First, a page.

Bullous impetigo is more commonly seen in infants and usually develops on the face, buttocks, and diaper area. Infants are at a greater risk for these infections because their immune systems are not fully developed. Other risk factors may include insect bites (that may be scratched) or poor skin cleansing.
Can a newborn catch impetigo?
Impetigo is one of the many skin infections common among children ages 2 to 5, but babies (and their parents) can get it, too — it’s itchy and very contagious!
How do you treat impetigo in newborns?
Impetigo is typically treated with antibiotics, either as an ointment or a medicine taken by mouth: When it just affects a small area of the skin (and especially if it’s the non-bullous form), impetigo is treated with antibiotic ointment for 5 days.
How did my infant get impetigo?
The most common cause of impetigo is bacteria called Staphylococcus aureus. Another bacteria source is group A streptococcus. These bacteria lurk everywhere. The most common way for your child to get impetigo is when they have contact with someone who has the infection, such as playing contact sports like wrestling.
What infection can a newborn baby have?
Some of the most common are sepsis, pneumonia, and meningitis. Babies usually get the bacteria from their mothers during birth — many pregnant women carry these bacteria in the rectum or vagina, where they can easily pass to the newborn if the mother hasn’t been treated with antibiotics.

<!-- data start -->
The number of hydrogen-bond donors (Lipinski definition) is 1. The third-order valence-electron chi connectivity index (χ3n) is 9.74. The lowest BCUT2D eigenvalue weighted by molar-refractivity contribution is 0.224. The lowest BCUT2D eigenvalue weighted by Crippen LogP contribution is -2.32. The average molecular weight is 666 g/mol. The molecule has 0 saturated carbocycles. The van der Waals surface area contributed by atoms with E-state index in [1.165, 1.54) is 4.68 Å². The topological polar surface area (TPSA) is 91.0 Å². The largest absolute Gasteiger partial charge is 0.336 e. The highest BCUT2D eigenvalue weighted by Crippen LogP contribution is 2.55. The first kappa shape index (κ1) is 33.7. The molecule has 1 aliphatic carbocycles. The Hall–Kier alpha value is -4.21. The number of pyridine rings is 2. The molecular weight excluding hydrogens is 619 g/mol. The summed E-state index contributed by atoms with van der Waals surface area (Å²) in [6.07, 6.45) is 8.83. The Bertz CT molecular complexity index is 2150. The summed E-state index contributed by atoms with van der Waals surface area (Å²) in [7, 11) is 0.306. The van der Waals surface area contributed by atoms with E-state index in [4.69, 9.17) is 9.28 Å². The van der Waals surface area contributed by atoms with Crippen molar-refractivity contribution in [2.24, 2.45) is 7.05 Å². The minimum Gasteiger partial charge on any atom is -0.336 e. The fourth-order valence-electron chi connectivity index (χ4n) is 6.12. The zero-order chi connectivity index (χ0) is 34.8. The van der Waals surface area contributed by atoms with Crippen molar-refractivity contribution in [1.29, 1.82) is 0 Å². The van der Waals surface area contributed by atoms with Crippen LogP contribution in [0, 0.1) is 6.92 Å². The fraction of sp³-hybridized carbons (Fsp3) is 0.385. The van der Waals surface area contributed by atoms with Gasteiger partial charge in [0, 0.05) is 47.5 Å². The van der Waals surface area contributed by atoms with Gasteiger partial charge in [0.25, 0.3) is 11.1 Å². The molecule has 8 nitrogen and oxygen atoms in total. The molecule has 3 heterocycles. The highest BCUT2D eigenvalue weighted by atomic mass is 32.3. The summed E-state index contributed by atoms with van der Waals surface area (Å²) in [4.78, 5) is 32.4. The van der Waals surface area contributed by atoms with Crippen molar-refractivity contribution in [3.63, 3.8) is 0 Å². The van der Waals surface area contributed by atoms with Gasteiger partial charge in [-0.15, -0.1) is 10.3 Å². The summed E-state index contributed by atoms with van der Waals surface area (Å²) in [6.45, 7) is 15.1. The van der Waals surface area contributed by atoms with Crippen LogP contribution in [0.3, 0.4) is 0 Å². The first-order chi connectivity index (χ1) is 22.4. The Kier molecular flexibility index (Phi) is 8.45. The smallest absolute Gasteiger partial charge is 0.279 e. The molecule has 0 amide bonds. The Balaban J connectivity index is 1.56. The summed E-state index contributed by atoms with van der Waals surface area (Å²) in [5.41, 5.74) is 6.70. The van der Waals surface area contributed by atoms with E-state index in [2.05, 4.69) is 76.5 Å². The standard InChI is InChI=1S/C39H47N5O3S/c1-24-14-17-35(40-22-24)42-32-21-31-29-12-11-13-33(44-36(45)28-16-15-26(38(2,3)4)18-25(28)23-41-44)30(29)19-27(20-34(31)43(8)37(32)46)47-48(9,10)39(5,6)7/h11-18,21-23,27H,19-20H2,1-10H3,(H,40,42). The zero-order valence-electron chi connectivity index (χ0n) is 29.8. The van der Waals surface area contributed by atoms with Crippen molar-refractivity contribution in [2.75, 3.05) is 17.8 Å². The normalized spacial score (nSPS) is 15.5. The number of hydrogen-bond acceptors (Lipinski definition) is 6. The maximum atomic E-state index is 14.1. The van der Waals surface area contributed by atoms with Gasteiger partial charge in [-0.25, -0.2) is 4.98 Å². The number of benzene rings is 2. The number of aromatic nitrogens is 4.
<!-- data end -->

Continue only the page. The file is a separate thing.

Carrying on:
What does impetigo look like on a baby’s face?
Impetigo (im-puh-TIE-go) is a common and highly contagious skin infection that mainly affects infants and young children. It usually appears as reddish sores on the face, especially around the nose and mouth and on the hands and feet. Over about a week, the sores burst and develop honey-colored crusts.
Can diaper rash cause impetigo?
Unfortunately, infants can have impetigo as a complication of a diaper rash. They have raised 2mm lesions that are fragile, may have some pus and do look like honey crusts when eroded. Some children have more serious infections called bullous impetigo where the lesions are much larger and rupture easily.
Is impetigo painful for babies?
Key points about impetigo in children
The sores may be red and painful, and contain fluid called pus. They may drain and crust. Impetigo is usually treated with antibiotic cream, ointment, pills, or liquid.
Can impetigo go away on its own?
Untreated, impetigo often clears up on its own after a few days or weeks, Smith says. The key is to keep the infected area clean with soap and water and not to scratch it. The downside of not treating impetigo is that some people might develop more lesions that spread to other areas of their body.
What does the start of impetigo look like?
Impetigo starts with red sores or blisters, but the redness may be harder to see in brown and black skin. The sores or blisters quickly burst and leave crusty, golden-brown patches. The patches can: look a bit like cornflakes stuck to your skin.
Can newborns get school sores?
Impetigo is a very common skin infection that causes sores and blisters. It affects mainly children. It’s sometimes called ‘school sores’. Impetigo is contagious and can be very dangerous for newborn babies.
What does early impetigo look like?
The first signs of impetigo are reddish sores on the skin, often clustered around the nose and lips. These sores quickly grow into blisters, ooze and burst, and then form a yellowish crust. The clusters of blisters may expand to cover more of the skin.